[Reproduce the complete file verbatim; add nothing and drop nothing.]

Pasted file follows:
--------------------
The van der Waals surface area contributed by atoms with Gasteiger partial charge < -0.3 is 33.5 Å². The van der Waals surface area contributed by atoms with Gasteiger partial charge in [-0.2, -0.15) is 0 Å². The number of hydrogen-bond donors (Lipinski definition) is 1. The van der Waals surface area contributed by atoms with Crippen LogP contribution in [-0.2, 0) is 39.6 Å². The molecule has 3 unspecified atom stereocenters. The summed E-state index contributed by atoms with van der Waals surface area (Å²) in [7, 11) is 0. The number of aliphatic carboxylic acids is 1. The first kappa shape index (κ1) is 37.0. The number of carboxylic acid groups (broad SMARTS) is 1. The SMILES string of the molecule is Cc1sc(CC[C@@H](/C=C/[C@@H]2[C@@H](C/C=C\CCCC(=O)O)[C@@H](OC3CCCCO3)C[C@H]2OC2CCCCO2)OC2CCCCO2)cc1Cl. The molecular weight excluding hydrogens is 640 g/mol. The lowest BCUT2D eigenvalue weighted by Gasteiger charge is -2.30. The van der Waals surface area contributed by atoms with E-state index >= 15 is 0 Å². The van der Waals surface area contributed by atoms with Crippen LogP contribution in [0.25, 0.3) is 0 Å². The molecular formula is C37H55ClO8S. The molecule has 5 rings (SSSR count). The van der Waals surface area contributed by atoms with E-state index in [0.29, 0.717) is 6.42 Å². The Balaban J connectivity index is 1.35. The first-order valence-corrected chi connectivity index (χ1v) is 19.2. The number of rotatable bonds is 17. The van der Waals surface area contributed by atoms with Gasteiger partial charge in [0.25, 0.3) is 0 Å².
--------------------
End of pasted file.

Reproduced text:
The van der Waals surface area contributed by atoms with Gasteiger partial charge < -0.3 is 33.5 Å². The van der Waals surface area contributed by atoms with Gasteiger partial charge in [-0.2, -0.15) is 0 Å². The number of hydrogen-bond donors (Lipinski definition) is 1. The van der Waals surface area contributed by atoms with Crippen LogP contribution in [-0.2, 0) is 39.6 Å². The molecule has 3 unspecified atom stereocenters. The summed E-state index contributed by atoms with van der Waals surface area (Å²) in [7, 11) is 0. The number of aliphatic carboxylic acids is 1. The first kappa shape index (κ1) is 37.0. The number of carboxylic acid groups (broad SMARTS) is 1. The SMILES string of the molecule is Cc1sc(CC[C@@H](/C=C/[C@@H]2[C@@H](C/C=C\CCCC(=O)O)[C@@H](OC3CCCCO3)C[C@H]2OC2CCCCO2)OC2CCCCO2)cc1Cl. The molecular weight excluding hydrogens is 640 g/mol. The lowest BCUT2D eigenvalue weighted by Gasteiger charge is -2.30. The van der Waals surface area contributed by atoms with E-state index >= 15 is 0 Å². The van der Waals surface area contributed by atoms with Crippen LogP contribution in [0.25, 0.3) is 0 Å². The molecular formula is C37H55ClO8S. The molecule has 5 rings (SSSR count). The van der Waals surface area contributed by atoms with E-state index in [0.29, 0.717) is 6.42 Å². The Balaban J connectivity index is 1.35. The first-order valence-corrected chi connectivity index (χ1v) is 19.2. The number of rotatable bonds is 17. The van der Waals surface area contributed by atoms with Gasteiger partial charge in [0.25, 0.3) is 0 Å².